Thursday, October 23, 2014

Rainy Avenue Evening Pictures; First Nor'easter of the Season and Other Welcome Fall Weather; and Info on Oct. 23rd, 2014 Partial Solar Eclipse

The intersection of Pennsylvania Ave. and 12th St. NW, Washington, D.C., on a rainy, gloomy fall evening, 6:19 Oct. 21, 2014.

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This is a generally a weather-themed entry but it includes some pictures I took on Tuesday evening as I rode my bicycle home in the gloomy, cool, rainy, lovely night. I had left my bike at the main DOE bicycle rack on Monday early afternoon (it was a long story that followed on my Sunday night doings) and then rode it home on Tuesday evening.

Another view of Pennsylvania Ave. NW, Washington, D.C., on a lovely rainy, gloomy, cool, autumnal evening, 6:19 Oct. 21, 2014.

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I stopped first at Elephant & Castle  (where it was trivia night for D.C. yuppies after work) for a beer and a hot tea and then at No. 9, where Gary and I met had an exchange -- I gave him back his wallet and fleece jacket (again, see this entry) and he gave me a new alarm clock (I have to pay him $20 for it on my next paycheck). (Long story short, the alarm set button on my old alarm clock ceased to function, rendering it pretty much useless.)

Rainy Pennsylvania Avenue looking to the east from near 11th Street NW, Washington, D.C., 6:23PM Oct. 21, 2014.

I was thinking of the Duran Duran song Ordinary World (redone so wonderfully by Aurora featuring Naimee Coleman ) with its opening lines: "Came in from a rainy Thursday on the avenue / Thought I heard you talking softly ..." (OK, it was a Tuesday, but still).

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The weather has been absolutely wonderful the past 36 hours -- precisely the kind of autumn weather I love.

First, there was a showery, chilly rain on Tuesday night that morphed somewhat unexpectedly* into a steady rain overnight that lasted well into daylight, finally tapering off by early afternoon. This was from a coastal low that meandered offshore today.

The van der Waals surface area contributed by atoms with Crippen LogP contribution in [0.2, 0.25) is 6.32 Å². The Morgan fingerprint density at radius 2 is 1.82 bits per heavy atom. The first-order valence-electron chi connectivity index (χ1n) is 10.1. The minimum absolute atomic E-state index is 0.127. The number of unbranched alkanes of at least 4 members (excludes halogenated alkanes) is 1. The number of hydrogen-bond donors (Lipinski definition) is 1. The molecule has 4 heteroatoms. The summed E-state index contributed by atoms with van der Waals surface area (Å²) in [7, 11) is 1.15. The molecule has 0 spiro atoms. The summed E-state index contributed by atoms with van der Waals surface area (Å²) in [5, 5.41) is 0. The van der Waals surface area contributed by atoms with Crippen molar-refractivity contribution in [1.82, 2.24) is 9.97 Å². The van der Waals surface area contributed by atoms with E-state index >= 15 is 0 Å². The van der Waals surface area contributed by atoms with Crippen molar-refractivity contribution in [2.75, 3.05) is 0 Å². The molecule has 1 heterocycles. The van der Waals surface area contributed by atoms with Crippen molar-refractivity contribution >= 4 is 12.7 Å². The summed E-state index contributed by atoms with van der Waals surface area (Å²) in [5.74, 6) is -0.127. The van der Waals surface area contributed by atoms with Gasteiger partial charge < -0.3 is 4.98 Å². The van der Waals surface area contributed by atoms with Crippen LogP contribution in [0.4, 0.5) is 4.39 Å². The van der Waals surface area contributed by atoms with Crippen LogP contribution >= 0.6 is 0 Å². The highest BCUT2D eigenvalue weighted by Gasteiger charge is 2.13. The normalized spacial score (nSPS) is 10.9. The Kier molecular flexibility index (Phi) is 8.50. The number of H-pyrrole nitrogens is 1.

*To be clear, it was unexpected at least for me as I had not really been paying attention to the forecast, so I don't know if rainfall amounts were under-predicted.

A rainy evening outside Elephant & Castle along Pennsylvania Avenue, Washington, D.C., 6:28PM Oct. 21, 2014.

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Here are the relevant portions of the high-resolution surface weather maps for the U.S. and adjacent areas issued by the National Weather Service (NWS) 12 hours a part.

High-resolution surface weather map for portion of the eastern U.S., valid 12Z (8AM EDT) Oct. 22, 2014.

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High-resolution surface weather map for portion of the eastern U.S., valid 0Z (8PM EDT) Oct. 23 (22nd), 2014.

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Next, skies only gradually and partially cleared even as a gusty northwesterly breeze kicked up and temperatures, which never broke 58F officially for a high in D.C. today (and 55F in Baltimore), remained in the mid-50s Fahrenheit.

Perfect weather. At least for me.

Below are two radar images from earlier on Wednesday. The bands of precipitation were rotating cyclonically from the northeast to the southwest with the overall (net) motion ever-so-slowly to the east.

Dover AFB (DOX) NWS radar in enhanced base reflectivity mode at 11:36AM EDT Oct. 22, 2014.

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Northeastern quadrant Lower 48 composite radar mosaic at 1438UTC (10:38AM EDT) Oct. 22, 2014.